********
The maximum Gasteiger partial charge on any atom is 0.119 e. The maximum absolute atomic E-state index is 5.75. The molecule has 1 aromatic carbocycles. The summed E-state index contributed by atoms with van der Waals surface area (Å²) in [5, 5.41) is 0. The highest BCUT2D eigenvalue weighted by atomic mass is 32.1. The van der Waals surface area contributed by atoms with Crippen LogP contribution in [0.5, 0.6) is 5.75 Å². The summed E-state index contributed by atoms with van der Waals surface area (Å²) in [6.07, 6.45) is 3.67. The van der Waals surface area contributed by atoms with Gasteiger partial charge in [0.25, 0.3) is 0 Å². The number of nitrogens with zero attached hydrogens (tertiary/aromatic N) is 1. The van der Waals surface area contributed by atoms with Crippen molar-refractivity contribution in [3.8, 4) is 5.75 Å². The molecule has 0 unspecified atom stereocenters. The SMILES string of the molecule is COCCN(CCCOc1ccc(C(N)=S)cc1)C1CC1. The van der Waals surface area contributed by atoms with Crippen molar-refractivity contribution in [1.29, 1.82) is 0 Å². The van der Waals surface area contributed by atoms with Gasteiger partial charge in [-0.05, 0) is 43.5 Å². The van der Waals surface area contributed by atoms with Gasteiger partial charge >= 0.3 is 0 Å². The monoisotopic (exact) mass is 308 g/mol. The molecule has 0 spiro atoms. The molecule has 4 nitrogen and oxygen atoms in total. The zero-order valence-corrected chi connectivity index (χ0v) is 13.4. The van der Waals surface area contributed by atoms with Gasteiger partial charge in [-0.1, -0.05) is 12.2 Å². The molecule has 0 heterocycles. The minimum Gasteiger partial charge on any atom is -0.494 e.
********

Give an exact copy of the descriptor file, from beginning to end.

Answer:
The maximum Gasteiger partial charge on any atom is 0.119 e. The maximum absolute atomic E-state index is 5.75. The molecule has 1 aromatic carbocycles. The summed E-state index contributed by atoms with van der Waals surface area (Å²) in [5, 5.41) is 0. The highest BCUT2D eigenvalue weighted by atomic mass is 32.1. The van der Waals surface area contributed by atoms with Crippen LogP contribution in [0.5, 0.6) is 5.75 Å². The summed E-state index contributed by atoms with van der Waals surface area (Å²) in [6.07, 6.45) is 3.67. The van der Waals surface area contributed by atoms with Gasteiger partial charge in [0.25, 0.3) is 0 Å². The number of nitrogens with zero attached hydrogens (tertiary/aromatic N) is 1. The van der Waals surface area contributed by atoms with Crippen molar-refractivity contribution in [3.8, 4) is 5.75 Å². The molecule has 0 unspecified atom stereocenters. The SMILES string of the molecule is COCCN(CCCOc1ccc(C(N)=S)cc1)C1CC1. The van der Waals surface area contributed by atoms with Crippen molar-refractivity contribution in [1.29, 1.82) is 0 Å². The van der Waals surface area contributed by atoms with Gasteiger partial charge in [-0.05, 0) is 43.5 Å². The van der Waals surface area contributed by atoms with Gasteiger partial charge >= 0.3 is 0 Å². The monoisotopic (exact) mass is 308 g/mol. The molecule has 0 spiro atoms. The molecule has 4 nitrogen and oxygen atoms in total. The zero-order valence-corrected chi connectivity index (χ0v) is 13.4. The van der Waals surface area contributed by atoms with Gasteiger partial charge in [-0.1, -0.05) is 12.2 Å². The molecule has 0 heterocycles. The minimum Gasteiger partial charge on any atom is -0.494 e.